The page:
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Unique characteristics of the trachea of the juvenile leatherback turtle facilitate feeding, diving and endothermy

Journal of Experimental Marine Biology and Ecology

By:
, , , and
DOI: 10.1016/j.jembe.2013.10.013

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Abstract

The adult leatherback turtle Dermochelys coriacea overlaps in body size (300–500 kg) with many marine mammals, yet develops from a 50 g hatchling. Adults can dive deeper than 1200 m and have core body temperatures of 25 °C; hatchlings are near-surface dwellers. Juvenile leatherbacks have rarely been studied; here we present anatomical information for the upper respiratory tract of 3 turtles (66.7–83.0 cm straight carapace length; 33.2–53.4 kg body mass) incidentally captured by long-line fisheries. Combined with existing information from adults and hatchlings, our data show that there is an ontogenic shift in tracheal structure, with cartilaginous rings becoming broader and eventually fusing anteriorly. This ontogenic shift during independent existence is unique among extant deep-diving air breathing vertebrates. Tract wall thickness is graded, becoming progressively thinner from larynx to bronchi. In addition, cross-sectional shape becomes increasingly dorsoventrally flattened (more elliptical) from anterior to posterior. These characteristics ensure that the tract will collapse from posterior to anterior during dives. This study contains the first report of a double (= internally bifurcated) posterior section of the trachea; it is suggested that this allows continuous food movement along the esophagus without tracheal collapse. The whole upper respiratory tract (from larynx to lungs) has a vascular lining (thicker anteriorly than posteriorly) that appears to be a simple analog of the complex turbinates of birds and mammals. Our study confirmed that the leatherback tracheal structure represents a distinctive way of dealing with the challenges of diving in deep, cold sea water.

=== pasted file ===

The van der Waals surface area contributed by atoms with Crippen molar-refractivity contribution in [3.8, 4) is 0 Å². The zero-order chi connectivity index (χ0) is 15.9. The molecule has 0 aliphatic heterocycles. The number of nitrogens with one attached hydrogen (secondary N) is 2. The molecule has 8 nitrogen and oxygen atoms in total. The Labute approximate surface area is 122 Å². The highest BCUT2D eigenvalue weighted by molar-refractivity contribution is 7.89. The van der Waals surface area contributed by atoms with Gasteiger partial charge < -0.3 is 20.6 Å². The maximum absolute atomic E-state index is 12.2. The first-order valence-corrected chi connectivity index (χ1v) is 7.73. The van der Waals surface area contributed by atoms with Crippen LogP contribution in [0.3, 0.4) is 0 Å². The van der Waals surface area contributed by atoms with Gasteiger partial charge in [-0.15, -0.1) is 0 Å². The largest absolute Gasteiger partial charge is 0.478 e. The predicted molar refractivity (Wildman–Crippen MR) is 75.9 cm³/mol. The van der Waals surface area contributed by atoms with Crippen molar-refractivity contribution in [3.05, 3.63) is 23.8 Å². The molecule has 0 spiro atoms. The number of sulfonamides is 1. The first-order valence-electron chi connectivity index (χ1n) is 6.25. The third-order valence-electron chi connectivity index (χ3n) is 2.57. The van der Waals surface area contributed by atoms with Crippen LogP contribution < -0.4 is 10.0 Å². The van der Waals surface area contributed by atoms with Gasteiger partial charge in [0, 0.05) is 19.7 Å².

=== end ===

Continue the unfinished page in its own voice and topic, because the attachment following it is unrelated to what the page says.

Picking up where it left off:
Geospatial Extents

Additional Publication Details

Publication type:
Article
Publication Subtype:
Journal Article
Title:
Unique characteristics of the trachea of the juvenile leatherback turtle facilitate feeding, diving and endothermy
Series title:
Journal of Experimental Marine Biology and Ecology
DOI:
10.1016/j.jembe.2013.10.013
Volume
450
Year Published:
2014
Language:
English
Publisher:
Elsevier
Contributing office(s):
National Wildlife Health Center
Description:
7 p.
Larger Work Type:
Article
Larger Work Subtype:
Journal Article
Larger Work Title:
Journal of Experimental Marine Biology and Ecology
First page:
40
Last page:
46
Other Geospatial:
Equatorial Pacific Ocean,
Online Only (Y/N):
N
Additional Online Files(Y/N):
N